At first, you may notice shorter intervals between menses, and later, you may skip several cycles and/or have longer times without a period. These are common cycle changes and often the first signs of perimenopause.

Perimenopause is the two to eight years prior to menopause, and common signs may include hot flashes, mood changes or other symptoms of hormonal change. While you cannot “test yourself” for perimenopause, you should speak with our provider if you begin to notice changes in your cycle and you experience new symptoms.

The big change: menopause

What exactly is menopause?

Menopause officially is diagnosed when a person has been without a period for 12 months in the absence of other reasons. During menopause, the ovaries stop producing as much estrogen, the hormone that stimulates menstruation, so they no longer release an egg each month.

The median age of menopause is 51 years of age. One percent of females will undergo menopause before age 40 and two percent are still not menopausal at age 55. Those who smoke, have Type 1 diabetes, live at high altitudes, are undernourished or are vegetarian tend to undergo menopause at younger ages.

A family history of menopause before age 45 may also predict earlier menopause. There are no accurate blood tests to diagnose menopause, but other conditions that may cause irregular menstrual cycles can be excluded.

While the first sign of menopause on the horizon is usually a change in the normal pattern of your periods, the most common symptom is hot flashes.

Other causes of period changes or irregular periods

Besides age, there are many other reasons for irregular or missed cycles:

  • Pregnancy and breastfeeding naturally prevent the body from going through the menstrual cycle.
  • Contraceptive methods, such as extended-cycle birth control pills, Nexplanon, DepoProvera, or the Mirena IUD, may safely change how frequently someone menstruates–or stop it all together. These can also be used as a treatment for painful or heavy periods.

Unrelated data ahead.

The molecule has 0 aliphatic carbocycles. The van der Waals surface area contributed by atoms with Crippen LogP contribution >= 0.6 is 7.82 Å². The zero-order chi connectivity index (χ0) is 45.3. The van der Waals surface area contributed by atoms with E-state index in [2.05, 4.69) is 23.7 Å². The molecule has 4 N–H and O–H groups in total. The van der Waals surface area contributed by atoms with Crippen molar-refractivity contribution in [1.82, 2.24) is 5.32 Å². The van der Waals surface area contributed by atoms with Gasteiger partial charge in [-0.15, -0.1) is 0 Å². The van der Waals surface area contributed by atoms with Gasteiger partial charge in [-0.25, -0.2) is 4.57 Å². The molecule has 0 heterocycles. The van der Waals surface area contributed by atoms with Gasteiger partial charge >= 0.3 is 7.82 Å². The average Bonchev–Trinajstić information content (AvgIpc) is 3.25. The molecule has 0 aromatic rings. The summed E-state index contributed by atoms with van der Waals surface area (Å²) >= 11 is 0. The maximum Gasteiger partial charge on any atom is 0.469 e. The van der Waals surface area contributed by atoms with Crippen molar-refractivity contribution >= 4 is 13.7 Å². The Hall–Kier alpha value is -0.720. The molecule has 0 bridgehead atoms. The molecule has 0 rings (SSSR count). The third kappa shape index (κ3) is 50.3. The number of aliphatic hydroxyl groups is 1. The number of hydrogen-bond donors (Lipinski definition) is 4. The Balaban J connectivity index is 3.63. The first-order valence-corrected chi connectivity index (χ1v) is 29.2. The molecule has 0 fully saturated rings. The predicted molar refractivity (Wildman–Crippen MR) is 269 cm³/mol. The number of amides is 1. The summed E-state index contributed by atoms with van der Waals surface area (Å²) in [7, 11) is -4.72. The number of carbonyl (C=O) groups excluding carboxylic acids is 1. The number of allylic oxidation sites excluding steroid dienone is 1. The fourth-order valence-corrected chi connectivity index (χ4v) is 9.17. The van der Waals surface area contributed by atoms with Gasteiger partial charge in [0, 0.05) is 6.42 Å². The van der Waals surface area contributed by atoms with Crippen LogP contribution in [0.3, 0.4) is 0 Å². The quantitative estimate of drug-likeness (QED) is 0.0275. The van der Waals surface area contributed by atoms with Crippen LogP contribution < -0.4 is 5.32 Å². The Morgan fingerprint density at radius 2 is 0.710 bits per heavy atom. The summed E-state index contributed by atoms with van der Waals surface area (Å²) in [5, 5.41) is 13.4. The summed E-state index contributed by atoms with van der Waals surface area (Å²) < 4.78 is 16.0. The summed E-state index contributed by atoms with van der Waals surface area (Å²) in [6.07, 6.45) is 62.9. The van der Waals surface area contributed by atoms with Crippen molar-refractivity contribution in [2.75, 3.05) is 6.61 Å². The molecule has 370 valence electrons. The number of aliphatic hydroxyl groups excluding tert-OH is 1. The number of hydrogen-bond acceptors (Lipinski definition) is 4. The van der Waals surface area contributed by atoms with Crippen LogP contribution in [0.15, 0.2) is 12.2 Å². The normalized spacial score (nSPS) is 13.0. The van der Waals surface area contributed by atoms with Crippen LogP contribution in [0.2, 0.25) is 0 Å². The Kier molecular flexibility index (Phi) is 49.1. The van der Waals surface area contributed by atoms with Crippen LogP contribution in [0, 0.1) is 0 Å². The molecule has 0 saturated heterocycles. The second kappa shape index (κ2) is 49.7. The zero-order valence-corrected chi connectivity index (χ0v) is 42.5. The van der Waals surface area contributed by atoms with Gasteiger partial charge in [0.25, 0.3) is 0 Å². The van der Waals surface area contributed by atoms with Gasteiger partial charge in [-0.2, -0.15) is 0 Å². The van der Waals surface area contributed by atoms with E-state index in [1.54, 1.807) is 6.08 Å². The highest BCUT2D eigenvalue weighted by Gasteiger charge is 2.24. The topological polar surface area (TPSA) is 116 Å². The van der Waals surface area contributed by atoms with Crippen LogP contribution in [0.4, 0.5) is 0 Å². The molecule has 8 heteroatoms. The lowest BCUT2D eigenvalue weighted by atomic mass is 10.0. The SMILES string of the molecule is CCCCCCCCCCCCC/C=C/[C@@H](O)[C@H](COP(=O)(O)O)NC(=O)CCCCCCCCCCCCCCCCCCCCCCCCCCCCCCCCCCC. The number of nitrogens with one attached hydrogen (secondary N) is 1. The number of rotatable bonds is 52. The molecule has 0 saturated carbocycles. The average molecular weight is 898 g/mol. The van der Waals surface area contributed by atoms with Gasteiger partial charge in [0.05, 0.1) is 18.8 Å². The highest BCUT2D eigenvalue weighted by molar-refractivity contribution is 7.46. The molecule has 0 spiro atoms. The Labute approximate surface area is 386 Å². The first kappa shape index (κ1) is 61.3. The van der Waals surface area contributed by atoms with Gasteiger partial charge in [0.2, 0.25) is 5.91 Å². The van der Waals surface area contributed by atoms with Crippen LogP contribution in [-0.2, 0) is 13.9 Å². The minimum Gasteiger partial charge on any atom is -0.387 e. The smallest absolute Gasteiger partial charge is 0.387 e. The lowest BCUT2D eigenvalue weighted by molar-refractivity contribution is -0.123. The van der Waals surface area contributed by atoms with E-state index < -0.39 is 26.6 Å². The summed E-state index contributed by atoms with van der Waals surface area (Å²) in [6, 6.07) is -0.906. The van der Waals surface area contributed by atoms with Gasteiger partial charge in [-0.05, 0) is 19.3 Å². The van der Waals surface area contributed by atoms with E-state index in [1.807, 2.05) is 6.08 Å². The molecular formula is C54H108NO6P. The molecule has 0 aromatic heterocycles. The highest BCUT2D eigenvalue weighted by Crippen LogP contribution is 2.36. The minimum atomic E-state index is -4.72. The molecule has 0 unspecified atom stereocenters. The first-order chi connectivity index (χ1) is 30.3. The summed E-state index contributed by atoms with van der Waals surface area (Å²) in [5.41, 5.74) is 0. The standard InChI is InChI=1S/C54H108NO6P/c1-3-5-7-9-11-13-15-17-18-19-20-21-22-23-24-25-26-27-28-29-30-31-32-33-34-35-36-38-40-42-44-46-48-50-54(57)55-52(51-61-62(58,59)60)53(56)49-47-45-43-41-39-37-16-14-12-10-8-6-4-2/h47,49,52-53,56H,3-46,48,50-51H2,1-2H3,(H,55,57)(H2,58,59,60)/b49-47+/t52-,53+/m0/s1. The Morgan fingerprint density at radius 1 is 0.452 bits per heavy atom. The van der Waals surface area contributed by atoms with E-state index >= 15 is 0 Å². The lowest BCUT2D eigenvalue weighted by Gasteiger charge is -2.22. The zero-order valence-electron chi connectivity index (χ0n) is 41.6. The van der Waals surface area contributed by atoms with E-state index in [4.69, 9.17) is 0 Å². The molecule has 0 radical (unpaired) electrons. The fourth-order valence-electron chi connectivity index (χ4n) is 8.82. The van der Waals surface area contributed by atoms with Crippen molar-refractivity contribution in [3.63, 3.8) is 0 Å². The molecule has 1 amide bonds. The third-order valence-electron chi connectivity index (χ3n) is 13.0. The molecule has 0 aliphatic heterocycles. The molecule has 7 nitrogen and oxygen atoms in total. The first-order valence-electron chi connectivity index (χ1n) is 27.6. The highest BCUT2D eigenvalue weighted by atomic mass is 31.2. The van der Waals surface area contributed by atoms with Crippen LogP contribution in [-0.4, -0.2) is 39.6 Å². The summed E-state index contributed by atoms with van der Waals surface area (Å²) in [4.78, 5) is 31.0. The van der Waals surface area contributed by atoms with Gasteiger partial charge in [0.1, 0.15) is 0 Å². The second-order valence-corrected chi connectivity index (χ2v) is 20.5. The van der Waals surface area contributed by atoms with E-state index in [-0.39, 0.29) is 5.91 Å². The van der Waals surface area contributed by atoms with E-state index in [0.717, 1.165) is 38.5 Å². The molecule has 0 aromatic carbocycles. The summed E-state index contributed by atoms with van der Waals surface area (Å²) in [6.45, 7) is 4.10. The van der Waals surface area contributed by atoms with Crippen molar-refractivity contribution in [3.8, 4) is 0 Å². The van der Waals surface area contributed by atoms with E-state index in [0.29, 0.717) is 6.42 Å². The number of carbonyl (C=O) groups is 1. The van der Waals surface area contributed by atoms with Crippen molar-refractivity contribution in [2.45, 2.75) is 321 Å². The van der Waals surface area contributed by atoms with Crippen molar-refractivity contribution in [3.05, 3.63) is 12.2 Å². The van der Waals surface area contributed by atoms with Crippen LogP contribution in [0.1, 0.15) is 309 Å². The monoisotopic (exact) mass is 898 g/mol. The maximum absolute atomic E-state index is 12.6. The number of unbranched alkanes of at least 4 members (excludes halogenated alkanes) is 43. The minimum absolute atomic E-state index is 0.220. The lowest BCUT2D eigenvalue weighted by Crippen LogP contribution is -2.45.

• Extreme stress, such as a death in the family or midterm exams, can delay menses on rare occasions.
  • More concerning causes of irregular menses are excessive exercise, polycystic ovarian syndrome (PCOS), extreme weight loss or gain, uterine fibroids, uterine cancer and thyroid disease.

Know what is a normal healthy period–for you.

When should I be worried about my period changes?

While “abnormal” menstrual bleeding is quite common, the best way to know what is normal for you is to keep a record of when your period starts, how many days you bleed, whether the bleeding seems heavy or light, and whether you notice cramping or other symptoms. Three months of keeping track should be enough to get an idea of what normal is for your body.

Seek medical advice if:

  • Your periods suddenly stop for more than 90 days
  • Your periods become irregular after having been regular
  • You bleed for more than seven days
  • You bleed more heavily than usual (soaking through more than one pad or tampon every hour)
  • You bleed at random times between periods
  • You bleed more than a year after your last menstrual period (i.e., postmenopausal bleeding)

As always, if you have any questions or concerns about your menstrual cycle, contact a Women’s Healthcare Associates office to schedule an appointment.